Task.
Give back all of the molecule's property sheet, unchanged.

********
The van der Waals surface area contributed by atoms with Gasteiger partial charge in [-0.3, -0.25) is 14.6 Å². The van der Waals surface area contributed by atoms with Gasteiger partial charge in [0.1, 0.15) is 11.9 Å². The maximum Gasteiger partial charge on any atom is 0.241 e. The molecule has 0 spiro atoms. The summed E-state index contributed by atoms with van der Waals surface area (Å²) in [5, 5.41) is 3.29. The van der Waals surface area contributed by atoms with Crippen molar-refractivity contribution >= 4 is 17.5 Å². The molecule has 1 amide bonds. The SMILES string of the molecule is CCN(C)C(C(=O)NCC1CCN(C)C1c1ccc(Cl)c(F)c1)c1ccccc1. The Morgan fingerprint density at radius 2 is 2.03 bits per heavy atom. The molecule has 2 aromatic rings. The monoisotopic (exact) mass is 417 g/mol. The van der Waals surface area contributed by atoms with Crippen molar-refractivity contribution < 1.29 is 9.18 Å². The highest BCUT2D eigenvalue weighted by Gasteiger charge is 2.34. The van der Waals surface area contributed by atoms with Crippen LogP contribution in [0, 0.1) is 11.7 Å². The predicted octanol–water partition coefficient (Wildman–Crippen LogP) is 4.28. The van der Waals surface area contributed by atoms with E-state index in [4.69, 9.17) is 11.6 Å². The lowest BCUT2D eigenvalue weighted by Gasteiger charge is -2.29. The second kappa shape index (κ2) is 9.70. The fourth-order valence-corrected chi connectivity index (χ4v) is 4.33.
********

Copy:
The van der Waals surface area contributed by atoms with Gasteiger partial charge in [-0.3, -0.25) is 14.6 Å². The van der Waals surface area contributed by atoms with Gasteiger partial charge in [0.1, 0.15) is 11.9 Å². The maximum Gasteiger partial charge on any atom is 0.241 e. The molecule has 0 spiro atoms. The summed E-state index contributed by atoms with van der Waals surface area (Å²) in [5, 5.41) is 3.29. The van der Waals surface area contributed by atoms with Crippen molar-refractivity contribution >= 4 is 17.5 Å². The molecule has 1 amide bonds. The SMILES string of the molecule is CCN(C)C(C(=O)NCC1CCN(C)C1c1ccc(Cl)c(F)c1)c1ccccc1. The Morgan fingerprint density at radius 2 is 2.03 bits per heavy atom. The molecule has 2 aromatic rings. The monoisotopic (exact) mass is 417 g/mol. The van der Waals surface area contributed by atoms with Crippen molar-refractivity contribution < 1.29 is 9.18 Å². The highest BCUT2D eigenvalue weighted by Gasteiger charge is 2.34. The van der Waals surface area contributed by atoms with Crippen LogP contribution in [0, 0.1) is 11.7 Å². The predicted octanol–water partition coefficient (Wildman–Crippen LogP) is 4.28. The van der Waals surface area contributed by atoms with E-state index in [4.69, 9.17) is 11.6 Å². The lowest BCUT2D eigenvalue weighted by Gasteiger charge is -2.29. The second kappa shape index (κ2) is 9.70. The fourth-order valence-corrected chi connectivity index (χ4v) is 4.33.